Jan 11, 2002 (CIDRAP News) – A recent analysis of ground pork in grocery stores in five states showed that 4% of the samples contained enterococci with high-level resistance to gentamicin, an antibiotic used to treat enterococcal infections in humans. In addition, most Enterococcus faecium isolates were resistant to quinupristin-dalfopristin (Synercid), a streptogramin antibiotic used to treat infections caused by vancomycin-resistant E faecium.
The study implies a risk that hospital patients will be exposed to the resistant pathogens and contract hard-to-treat infections, according to senior author Fred Angulo, MD, of the National Antimicrobial Resistance Monitoring System (NARMS) at the Centers for Disease Control and Prevention (CDC) in Atlanta. The study was reported at the 41st Interscience Conference on Antimicrobial Agents and Chemotherapy, held Dec 16-19, 2001, in Chicago.
"Clearly these [resistant pathogens] are very common on meat in grocery stores," Angulo told CIDRAP News. "It's reasonable to expect that someone's going to carry this [resistant bacteria] into a hospital, and to expect that this resistance is going to be transferred to a bacteria [in hospital patients] that needs it because it's under selective pressure. The bacteria is fighting to survive and it's clearly going to find this."
Enterococci—primarily E faecalis and E faecium—are leading causes of nosocomial bloodstream infections, surgical site infections, and urinary tract infections, according to a 1998 report in the CDC journal Emerging Infectious Diseases. Recent NARMS reports say that gentamicin-resistant enterococci are increasingly common causes of nosocomial infections in the United States.
The pork study was conducted by a team led by Jennifer McClellan, MPH, a NARMS surveillance epidemiologist in Atlanta. The group arranged for laboratories in Georgia, Maryland, Michigan, Minnesota, and Oregon to buy and test 10 packages of ground pork a month for 12 months. Enterococci isolates were sent to the CDC for species identification and antimicrobial susceptibility testing.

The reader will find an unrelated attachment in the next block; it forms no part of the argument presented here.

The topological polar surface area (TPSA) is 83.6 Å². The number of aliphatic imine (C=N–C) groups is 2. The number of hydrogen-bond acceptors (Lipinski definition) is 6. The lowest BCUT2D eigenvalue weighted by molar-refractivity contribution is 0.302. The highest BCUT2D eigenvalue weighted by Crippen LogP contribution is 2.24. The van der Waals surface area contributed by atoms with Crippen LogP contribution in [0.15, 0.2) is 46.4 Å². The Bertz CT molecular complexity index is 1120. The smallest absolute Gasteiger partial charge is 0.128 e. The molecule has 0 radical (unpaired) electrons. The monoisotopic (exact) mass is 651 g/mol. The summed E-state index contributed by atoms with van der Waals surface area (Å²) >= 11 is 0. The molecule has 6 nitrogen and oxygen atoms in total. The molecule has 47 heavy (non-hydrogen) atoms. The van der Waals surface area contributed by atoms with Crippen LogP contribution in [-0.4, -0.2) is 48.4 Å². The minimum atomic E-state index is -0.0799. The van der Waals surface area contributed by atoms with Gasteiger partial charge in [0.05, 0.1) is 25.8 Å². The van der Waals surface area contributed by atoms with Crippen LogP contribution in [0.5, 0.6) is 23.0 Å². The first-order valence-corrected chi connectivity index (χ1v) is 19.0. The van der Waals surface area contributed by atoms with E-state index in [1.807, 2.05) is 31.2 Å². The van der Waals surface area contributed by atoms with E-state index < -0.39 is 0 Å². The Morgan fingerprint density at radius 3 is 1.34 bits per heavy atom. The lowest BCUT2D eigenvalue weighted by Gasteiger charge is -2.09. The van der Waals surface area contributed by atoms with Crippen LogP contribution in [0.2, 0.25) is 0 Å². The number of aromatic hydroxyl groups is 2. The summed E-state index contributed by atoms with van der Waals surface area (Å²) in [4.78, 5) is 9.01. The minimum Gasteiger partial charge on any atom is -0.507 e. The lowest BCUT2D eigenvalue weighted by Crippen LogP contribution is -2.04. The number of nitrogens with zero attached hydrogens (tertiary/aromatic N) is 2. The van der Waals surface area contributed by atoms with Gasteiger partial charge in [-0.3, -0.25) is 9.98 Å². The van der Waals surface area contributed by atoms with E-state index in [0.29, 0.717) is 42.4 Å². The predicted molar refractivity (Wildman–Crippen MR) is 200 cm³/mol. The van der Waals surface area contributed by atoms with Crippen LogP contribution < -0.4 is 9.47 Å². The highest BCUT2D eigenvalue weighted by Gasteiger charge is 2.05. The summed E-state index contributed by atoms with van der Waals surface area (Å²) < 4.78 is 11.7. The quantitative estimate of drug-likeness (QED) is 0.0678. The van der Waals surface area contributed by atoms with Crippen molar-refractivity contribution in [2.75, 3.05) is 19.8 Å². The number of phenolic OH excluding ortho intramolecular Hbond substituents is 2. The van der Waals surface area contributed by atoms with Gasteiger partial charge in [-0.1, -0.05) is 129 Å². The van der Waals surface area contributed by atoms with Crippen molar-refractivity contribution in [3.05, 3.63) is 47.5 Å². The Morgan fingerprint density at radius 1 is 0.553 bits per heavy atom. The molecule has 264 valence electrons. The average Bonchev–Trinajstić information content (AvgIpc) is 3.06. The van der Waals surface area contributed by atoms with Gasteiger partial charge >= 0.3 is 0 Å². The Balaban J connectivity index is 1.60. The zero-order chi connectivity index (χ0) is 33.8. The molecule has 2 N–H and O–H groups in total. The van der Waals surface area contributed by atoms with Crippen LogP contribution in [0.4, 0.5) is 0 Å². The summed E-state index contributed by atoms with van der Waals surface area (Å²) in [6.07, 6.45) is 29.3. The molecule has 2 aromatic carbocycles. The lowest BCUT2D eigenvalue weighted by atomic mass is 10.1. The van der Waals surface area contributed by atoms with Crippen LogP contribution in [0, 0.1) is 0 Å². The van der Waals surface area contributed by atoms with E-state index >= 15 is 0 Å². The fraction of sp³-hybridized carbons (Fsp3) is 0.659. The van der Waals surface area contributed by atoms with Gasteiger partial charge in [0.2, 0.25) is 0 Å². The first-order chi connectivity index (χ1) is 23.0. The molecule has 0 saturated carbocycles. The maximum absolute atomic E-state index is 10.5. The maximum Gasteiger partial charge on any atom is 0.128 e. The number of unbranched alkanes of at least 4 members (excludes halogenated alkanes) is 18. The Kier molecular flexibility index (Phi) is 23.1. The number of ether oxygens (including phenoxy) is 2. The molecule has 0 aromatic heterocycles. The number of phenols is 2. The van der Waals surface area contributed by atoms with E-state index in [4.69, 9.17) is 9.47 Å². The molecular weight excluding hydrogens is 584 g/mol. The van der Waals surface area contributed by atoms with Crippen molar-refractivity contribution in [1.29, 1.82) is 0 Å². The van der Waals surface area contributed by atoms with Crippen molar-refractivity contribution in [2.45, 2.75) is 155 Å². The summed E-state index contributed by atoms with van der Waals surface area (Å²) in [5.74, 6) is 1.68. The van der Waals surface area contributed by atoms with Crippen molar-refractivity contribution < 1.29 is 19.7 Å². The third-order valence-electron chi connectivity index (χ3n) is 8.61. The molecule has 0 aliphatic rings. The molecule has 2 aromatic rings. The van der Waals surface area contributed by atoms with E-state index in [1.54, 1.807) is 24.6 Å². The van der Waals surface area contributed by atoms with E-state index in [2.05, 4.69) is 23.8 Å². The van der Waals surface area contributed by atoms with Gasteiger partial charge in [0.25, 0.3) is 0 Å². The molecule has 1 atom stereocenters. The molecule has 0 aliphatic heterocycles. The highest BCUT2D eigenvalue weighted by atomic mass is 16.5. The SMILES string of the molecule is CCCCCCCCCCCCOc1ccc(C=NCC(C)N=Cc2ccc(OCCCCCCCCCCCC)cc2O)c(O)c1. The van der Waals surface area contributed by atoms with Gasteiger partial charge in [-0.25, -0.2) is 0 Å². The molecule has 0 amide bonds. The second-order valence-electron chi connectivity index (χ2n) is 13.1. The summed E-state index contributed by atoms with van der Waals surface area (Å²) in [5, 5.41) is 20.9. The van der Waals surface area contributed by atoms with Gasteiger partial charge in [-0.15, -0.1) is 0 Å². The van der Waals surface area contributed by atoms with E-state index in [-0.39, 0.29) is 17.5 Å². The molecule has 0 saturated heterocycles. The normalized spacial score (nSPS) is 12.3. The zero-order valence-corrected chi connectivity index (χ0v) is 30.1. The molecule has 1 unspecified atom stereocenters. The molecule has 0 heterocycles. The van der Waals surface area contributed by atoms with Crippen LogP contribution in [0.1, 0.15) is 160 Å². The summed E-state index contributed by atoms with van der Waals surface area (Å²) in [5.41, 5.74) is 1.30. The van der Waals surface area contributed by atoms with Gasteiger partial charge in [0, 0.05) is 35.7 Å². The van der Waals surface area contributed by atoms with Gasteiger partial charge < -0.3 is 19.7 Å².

Ninety-nine percent of the pork packages yielded enterococci. Of 54 isolates that were identified by species, 42 (78%) were E faecalis, 8 (15%) were E faecium, and 2 (4%) were E gallinarum. The team tested 436 (74%) of the enterococci isolates for antimicrobial susceptibility; 18 (4%) of these had high-level gentamicin resistance, defined as a minimum inhibitory concentration (MIC) of 500 mcg/mL or higher. Samples with high-level gentamicin resistance came from all five states.
Seven of the 8 E faecium isolates (87%) had resistance to quinupristin/dalfopristin, defined as an MIC of at least 4 mcg/mL. All 7 of these isolates came from Michigan.
The authors' report notes that gentamicin is injected into pigs to treat infections, and virginiamycin, an analog of quinupristin/dalfopristin, is commonly used in pig feed to promote growth. The report adds that there is cross-resistance between virginiamycin and quinupristin-dalfopristin.
Angulo said the prevalence of resistant enterococci seen in this study is lower than that found in studies of enterococci in retail chicken. However, the resistance seen here is "remarkably" higher than in studies of pork in Denmark, where antibiotic use in pigs is much lower than in the United States, he said.
Angula and McClellan said their study was a pilot for a broader, ongoing study of antimicrobial resistance in retail meat and poultry products. The study, launched this month, involves sampling of pork, chicken, ground beef, and turkey in Minnesota, Georgia, Connecticut, Maryland, and Tennessee. The project is being conducted by the CDC's Foodborne Diseases Active Surveillance Network (FoodNet) in cooperation with the Food and Drug Administration. McClellan said investigators will test for Salmonella and Campylobacter species in all five states and for Escherichia coli and enterococci in Georgia, Maryland, and Tennessee.
McClellan J, Joyce K, Rossiter S, et al. High-level gentamicin-resistant enterococci and quinupristin/dalfopristin-resistant E. faecium from ground pork purchased from grocery stores. Presented at the 41st Interscience Conference on Antimicrobial Agents and Chemotherapy, Chicago, Dec 16-19, 2001